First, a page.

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Travel trends don't bode well for Hawaii

Americans are traveling more often, but making shorter trips closer to home. They also have more destinations to choose from.
/ Source: The Associated Press

Americans are traveling more often, but making shorter trips closer to home. They also have more destinations to choose from.

These trends don't bode well for Hawaii, one of the most remote places in world, tourism officials said Tuesday.

"For many years, Hawaii has enjoyed an enviable position atop the heap of global tropical destinations," said John Monahan, president and chief executive of the Hawaii Visitors & Convention Bureau. "However, our competitors have not been standing still. They have been consistently upgrading, improving and aggressively marketing their product, and at an accelerated pace in recent years."

Speaking to nearly 1,000 industry officials at the bureau's annual luncheon in Waikiki, Monahan warned of challenges tourism-dependent Hawaii will face in the coming years. The message was more bleak than in recent years when officials gathered to celebrate record visitor numbers.

State tourism liaison Marsha Wienert said Monahan's remarks were "right on," and agreed that Hawaii faces new challenges.

Visitors from Japan continue to decline, the U.S. economy is not as strong as years past and more tourist destinations are emerging all over the world.

HVCB, a private agency hired by the state to market Hawaii to North America, reported a "slowing of business" this year with arrivals forecast at slightly below last year's record levels. But visitor expenditures are on pace to eclipse last year's mark.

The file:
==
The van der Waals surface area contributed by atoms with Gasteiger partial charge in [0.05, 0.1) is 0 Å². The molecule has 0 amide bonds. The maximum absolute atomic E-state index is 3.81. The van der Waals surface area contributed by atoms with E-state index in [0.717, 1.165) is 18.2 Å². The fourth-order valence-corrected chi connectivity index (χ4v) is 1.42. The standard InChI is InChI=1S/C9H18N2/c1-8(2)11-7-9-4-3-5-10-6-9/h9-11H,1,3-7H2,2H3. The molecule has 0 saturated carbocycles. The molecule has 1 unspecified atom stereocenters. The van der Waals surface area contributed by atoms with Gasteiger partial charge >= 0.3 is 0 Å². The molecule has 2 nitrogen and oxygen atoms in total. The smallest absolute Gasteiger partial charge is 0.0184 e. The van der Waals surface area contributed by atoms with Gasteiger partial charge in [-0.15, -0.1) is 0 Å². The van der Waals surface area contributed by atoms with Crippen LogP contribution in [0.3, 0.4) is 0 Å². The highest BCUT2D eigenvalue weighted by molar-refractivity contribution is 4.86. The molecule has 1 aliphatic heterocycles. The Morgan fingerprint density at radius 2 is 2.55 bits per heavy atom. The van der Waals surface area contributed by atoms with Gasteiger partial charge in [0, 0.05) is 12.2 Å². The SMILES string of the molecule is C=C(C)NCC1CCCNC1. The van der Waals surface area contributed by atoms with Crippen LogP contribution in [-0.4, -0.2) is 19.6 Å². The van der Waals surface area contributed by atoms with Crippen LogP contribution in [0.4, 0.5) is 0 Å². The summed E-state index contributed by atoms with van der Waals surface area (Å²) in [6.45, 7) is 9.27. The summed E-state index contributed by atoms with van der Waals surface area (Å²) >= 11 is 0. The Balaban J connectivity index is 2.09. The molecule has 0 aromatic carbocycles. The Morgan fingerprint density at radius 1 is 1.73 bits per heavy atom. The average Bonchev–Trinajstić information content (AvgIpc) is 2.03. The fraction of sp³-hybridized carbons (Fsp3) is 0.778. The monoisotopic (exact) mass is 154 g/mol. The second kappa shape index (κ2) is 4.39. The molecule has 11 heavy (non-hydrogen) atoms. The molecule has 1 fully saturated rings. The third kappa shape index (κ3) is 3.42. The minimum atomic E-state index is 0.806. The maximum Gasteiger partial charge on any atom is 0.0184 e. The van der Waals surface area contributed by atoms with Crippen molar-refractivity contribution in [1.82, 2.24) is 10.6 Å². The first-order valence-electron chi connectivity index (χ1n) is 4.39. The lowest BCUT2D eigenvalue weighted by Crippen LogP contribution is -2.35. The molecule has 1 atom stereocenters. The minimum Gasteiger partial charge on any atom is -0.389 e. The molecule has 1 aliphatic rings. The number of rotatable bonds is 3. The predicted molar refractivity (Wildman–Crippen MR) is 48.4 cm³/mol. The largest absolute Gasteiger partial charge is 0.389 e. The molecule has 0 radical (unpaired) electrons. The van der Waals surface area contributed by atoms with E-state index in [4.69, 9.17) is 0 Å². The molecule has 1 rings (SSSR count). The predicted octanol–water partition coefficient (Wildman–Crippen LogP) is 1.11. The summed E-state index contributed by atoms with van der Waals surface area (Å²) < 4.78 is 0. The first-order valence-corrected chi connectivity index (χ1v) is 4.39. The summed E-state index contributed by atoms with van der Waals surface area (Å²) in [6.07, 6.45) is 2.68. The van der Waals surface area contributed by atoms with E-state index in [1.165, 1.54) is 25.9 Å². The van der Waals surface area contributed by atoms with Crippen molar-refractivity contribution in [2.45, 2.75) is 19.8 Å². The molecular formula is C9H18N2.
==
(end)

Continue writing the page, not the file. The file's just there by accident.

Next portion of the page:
Last year, Hawaii welcomed a total of 7.4 million people that spent a record $12 billion.

Hawaii needs to continue making improvements to infrastructure — such as roads, airports and basic services — for visitors and for the residents, Monahan said

"Resident satisfaction with our communities and our quality of life is critical to visitor industry success," he said.

With Americans having fewer days to spend on vacation, Monahan said it's critical for Hawaii to improve its product and service to stay ahead.

"Time poverty results in a shift in competition from fight for a share of wallet, to an emphasis on share of clock," he said.

Hawaii must also use more creative and efficient ways to reach consumers as new media formats such as online video become increasingly popular.

Emerging destinations, such as Dubai and China, have learned that tourism provides a major boost to their economies and is a clean industry.

"The world is our competition," Wienert said. "We used to say Mexico, California, the Caribbean. Now it's much broader."